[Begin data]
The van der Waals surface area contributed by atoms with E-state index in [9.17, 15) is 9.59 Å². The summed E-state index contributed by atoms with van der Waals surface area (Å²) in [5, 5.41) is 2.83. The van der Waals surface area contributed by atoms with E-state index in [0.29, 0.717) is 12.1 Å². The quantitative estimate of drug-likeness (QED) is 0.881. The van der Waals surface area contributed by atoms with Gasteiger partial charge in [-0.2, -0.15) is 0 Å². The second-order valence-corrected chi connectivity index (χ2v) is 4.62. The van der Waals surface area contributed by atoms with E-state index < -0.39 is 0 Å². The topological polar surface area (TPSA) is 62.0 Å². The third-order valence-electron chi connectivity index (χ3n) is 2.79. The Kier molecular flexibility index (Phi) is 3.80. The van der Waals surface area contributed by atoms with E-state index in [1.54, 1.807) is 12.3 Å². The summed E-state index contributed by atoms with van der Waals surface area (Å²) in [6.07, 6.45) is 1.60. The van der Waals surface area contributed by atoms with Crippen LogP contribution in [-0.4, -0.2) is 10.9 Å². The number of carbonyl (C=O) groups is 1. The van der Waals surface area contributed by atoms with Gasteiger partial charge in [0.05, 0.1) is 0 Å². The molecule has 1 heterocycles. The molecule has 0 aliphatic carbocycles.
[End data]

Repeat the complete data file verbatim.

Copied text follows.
The van der Waals surface area contributed by atoms with E-state index in [9.17, 15) is 9.59 Å². The summed E-state index contributed by atoms with van der Waals surface area (Å²) in [5, 5.41) is 2.83. The van der Waals surface area contributed by atoms with E-state index in [0.29, 0.717) is 12.1 Å². The quantitative estimate of drug-likeness (QED) is 0.881. The van der Waals surface area contributed by atoms with Gasteiger partial charge in [-0.2, -0.15) is 0 Å². The second-order valence-corrected chi connectivity index (χ2v) is 4.62. The van der Waals surface area contributed by atoms with E-state index < -0.39 is 0 Å². The topological polar surface area (TPSA) is 62.0 Å². The third-order valence-electron chi connectivity index (χ3n) is 2.79. The Kier molecular flexibility index (Phi) is 3.80. The van der Waals surface area contributed by atoms with E-state index in [1.54, 1.807) is 12.3 Å². The summed E-state index contributed by atoms with van der Waals surface area (Å²) in [6.07, 6.45) is 1.60. The van der Waals surface area contributed by atoms with Crippen LogP contribution in [-0.4, -0.2) is 10.9 Å². The number of carbonyl (C=O) groups is 1. The van der Waals surface area contributed by atoms with Gasteiger partial charge in [0.05, 0.1) is 0 Å². The molecule has 1 heterocycles. The molecule has 0 aliphatic carbocycles.